HARTFORD, CT – Republican lawmakers loudly objected to the ballot boxes Secretary of the State Denise Merrill bought for every town in Connecticut, but only two voted not to expand voting by absentee ballot in the November election.
The House voted 144-2 in favor of a bill that allows anyone concerned about going to the polls on election day to vote by absentee ballot.
Reps. Whit Betts and Cara Pavalock-D’Amato of Bristol voted against the bill.
Republicans argued that they don’t want to suppress the vote in November.
“It’s not about voter suppression as I heard before,” Rep. Vincent Candelora, R-North Branford, said. “It really is about making sure every vote is counted.”
Candelora said the absentee ballot process isn’t as simple when you engage in it. He said many absentee ballots are filled out incorrectly when voters don’t have the ability to ask the town clerk questions.
Candelora said the absentee ballot boxes Merrill bought for every town are not secure. He said they can be tampered with or something like water could be poured inside.
He said that’s why the town of Wallingford moved the box inside town hall.
Merrill swiftly requested that the town should move the box back outside.
“Our office has grave concerns about your unwillingness to protect the health and safety of your voters by providing them with a safe and trusted method of contactless delivery of their absentee ballots,” Deputy Secretary of the State Scott Bates said in a letter to the town Monday.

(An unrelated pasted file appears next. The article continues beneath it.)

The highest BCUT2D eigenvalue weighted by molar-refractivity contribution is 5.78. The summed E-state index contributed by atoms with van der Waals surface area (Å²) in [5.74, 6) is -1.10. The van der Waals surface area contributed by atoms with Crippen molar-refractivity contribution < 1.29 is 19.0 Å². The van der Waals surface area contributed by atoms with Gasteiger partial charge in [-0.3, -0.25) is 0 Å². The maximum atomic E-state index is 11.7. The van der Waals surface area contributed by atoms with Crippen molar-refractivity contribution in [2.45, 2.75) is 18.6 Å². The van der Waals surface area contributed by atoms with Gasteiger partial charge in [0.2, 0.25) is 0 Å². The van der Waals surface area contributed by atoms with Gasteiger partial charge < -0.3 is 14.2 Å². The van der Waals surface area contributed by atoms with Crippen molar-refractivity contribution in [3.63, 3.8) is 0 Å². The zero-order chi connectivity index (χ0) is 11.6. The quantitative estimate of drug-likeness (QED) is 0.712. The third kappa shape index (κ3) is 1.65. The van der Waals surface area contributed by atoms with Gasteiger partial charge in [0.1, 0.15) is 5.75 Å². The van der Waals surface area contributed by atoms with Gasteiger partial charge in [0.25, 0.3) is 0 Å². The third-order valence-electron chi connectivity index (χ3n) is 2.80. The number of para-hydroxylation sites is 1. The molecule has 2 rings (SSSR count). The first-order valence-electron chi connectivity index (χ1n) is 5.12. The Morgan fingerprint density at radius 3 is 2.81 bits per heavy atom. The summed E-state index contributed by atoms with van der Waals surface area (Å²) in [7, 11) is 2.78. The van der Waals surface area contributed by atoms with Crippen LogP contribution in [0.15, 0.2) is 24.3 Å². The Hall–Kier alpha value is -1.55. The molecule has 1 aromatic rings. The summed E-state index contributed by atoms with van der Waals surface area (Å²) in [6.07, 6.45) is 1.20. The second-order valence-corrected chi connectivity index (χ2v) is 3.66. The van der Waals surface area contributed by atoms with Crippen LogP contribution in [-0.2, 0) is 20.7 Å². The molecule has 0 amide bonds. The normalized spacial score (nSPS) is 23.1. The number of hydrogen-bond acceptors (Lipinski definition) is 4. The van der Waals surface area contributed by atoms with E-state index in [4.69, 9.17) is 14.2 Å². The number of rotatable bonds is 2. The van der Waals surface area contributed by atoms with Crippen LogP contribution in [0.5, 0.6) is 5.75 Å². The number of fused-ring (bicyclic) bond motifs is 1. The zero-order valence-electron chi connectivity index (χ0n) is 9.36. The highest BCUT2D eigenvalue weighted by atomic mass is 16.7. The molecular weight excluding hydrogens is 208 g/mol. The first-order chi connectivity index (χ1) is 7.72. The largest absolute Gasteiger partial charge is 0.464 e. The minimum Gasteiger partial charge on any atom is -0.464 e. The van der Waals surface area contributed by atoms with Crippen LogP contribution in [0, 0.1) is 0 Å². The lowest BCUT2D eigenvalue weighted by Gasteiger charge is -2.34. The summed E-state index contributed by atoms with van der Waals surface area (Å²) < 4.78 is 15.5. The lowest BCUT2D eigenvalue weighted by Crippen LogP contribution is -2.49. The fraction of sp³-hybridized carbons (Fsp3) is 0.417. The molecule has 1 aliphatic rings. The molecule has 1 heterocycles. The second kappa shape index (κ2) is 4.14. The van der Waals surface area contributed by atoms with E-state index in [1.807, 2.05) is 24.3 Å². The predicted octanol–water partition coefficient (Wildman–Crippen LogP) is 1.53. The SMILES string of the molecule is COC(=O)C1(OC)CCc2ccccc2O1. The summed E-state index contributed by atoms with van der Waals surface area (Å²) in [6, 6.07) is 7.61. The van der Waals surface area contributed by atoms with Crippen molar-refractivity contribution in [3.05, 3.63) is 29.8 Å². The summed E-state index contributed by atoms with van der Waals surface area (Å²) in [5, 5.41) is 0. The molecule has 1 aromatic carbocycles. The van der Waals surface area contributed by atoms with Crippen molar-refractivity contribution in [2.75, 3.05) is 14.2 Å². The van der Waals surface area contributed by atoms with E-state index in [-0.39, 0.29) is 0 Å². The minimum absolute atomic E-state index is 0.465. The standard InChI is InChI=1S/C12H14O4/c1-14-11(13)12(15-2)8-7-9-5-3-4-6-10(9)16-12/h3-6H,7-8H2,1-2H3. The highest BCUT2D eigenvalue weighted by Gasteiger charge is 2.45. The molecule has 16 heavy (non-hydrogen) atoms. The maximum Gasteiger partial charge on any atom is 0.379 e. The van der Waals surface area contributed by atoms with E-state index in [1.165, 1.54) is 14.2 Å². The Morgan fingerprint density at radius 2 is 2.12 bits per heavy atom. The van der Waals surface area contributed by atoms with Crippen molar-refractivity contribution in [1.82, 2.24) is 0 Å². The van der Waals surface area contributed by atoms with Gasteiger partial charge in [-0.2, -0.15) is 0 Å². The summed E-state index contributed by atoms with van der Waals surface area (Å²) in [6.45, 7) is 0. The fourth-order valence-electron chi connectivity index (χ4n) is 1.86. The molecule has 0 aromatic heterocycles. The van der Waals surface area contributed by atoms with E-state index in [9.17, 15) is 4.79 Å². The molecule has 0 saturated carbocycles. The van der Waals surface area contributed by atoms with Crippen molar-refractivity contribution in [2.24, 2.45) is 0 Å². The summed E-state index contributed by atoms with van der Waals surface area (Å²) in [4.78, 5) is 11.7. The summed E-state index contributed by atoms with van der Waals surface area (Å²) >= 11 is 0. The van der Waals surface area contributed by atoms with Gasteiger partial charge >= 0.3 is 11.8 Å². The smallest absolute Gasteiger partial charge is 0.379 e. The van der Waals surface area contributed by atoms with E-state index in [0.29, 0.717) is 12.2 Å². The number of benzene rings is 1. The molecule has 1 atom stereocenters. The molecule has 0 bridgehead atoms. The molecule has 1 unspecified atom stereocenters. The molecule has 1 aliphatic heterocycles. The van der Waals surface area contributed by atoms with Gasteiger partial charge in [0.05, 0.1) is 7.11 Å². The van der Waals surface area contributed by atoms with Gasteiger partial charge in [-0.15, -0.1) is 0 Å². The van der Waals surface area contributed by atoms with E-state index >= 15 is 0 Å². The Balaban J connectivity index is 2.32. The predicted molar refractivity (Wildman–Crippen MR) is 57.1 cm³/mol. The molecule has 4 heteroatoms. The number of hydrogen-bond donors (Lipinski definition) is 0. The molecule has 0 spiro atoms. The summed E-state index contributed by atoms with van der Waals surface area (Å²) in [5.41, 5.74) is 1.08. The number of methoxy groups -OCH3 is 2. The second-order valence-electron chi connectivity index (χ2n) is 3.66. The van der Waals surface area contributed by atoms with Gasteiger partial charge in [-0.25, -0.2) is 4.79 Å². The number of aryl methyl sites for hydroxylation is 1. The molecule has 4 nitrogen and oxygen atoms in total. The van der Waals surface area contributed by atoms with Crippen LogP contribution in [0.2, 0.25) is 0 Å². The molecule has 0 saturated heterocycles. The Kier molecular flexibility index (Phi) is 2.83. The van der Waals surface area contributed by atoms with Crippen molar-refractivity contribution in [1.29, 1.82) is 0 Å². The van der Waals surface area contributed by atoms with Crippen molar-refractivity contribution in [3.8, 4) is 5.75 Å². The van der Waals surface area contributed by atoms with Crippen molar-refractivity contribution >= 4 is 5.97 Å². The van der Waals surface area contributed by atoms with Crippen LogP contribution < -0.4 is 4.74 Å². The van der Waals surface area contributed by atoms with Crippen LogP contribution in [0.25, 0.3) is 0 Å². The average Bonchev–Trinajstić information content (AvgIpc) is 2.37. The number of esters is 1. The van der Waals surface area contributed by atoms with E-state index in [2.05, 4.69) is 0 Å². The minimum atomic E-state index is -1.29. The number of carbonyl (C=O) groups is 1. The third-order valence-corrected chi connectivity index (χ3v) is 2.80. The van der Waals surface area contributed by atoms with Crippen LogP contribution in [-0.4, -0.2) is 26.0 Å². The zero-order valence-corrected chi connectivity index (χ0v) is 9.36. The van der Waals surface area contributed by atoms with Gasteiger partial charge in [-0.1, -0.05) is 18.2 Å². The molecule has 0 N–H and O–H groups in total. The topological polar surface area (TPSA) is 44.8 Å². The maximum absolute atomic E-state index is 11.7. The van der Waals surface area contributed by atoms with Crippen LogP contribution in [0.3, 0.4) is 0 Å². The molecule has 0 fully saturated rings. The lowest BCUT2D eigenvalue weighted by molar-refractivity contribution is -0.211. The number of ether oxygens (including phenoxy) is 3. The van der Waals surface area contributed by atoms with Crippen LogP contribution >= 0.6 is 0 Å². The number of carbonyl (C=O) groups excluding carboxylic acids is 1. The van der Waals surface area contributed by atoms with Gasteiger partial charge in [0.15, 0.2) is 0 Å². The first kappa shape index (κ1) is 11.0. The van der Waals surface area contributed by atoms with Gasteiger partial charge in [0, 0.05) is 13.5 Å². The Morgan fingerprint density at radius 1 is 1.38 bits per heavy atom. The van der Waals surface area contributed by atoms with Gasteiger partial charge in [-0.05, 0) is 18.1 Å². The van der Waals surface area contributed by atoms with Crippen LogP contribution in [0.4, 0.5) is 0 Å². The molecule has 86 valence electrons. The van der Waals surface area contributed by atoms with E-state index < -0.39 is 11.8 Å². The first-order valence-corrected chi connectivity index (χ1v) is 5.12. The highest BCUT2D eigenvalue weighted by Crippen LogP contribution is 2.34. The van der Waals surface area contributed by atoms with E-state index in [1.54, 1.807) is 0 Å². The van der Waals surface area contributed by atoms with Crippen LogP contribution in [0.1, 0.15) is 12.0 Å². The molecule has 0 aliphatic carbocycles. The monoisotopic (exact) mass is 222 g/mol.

Republicans sought to amend the bill Thursday to allow for some regulation of the boxes, but were unsuccessful.
“Does anyone else see the problem with these boxes?“ Rep. Gail Mastrofrancesco asked her colleagues during the debate.
Majority Leader Matt Ritter, D-Hartford, said he can’t think of anything more important than the right to vote.
He pointed out that all the things Republicans suggested should be part of the special session agenda “flow from having elections and sending people up here.”
He said there should be no concern about the absentee ballot boxes. He said people have done crazy things with mailboxes and these are no less secure.
“They’re not bomb shelters,” Ritter said.
He said a lot of things happen with mail too, but the mail arrives and the ballot counts.
“Don’t invent theories that this is different than a mailbox,” Ritter said.
The bill now heads to the state Senate, which is expected to take up the legislation on Tuesday.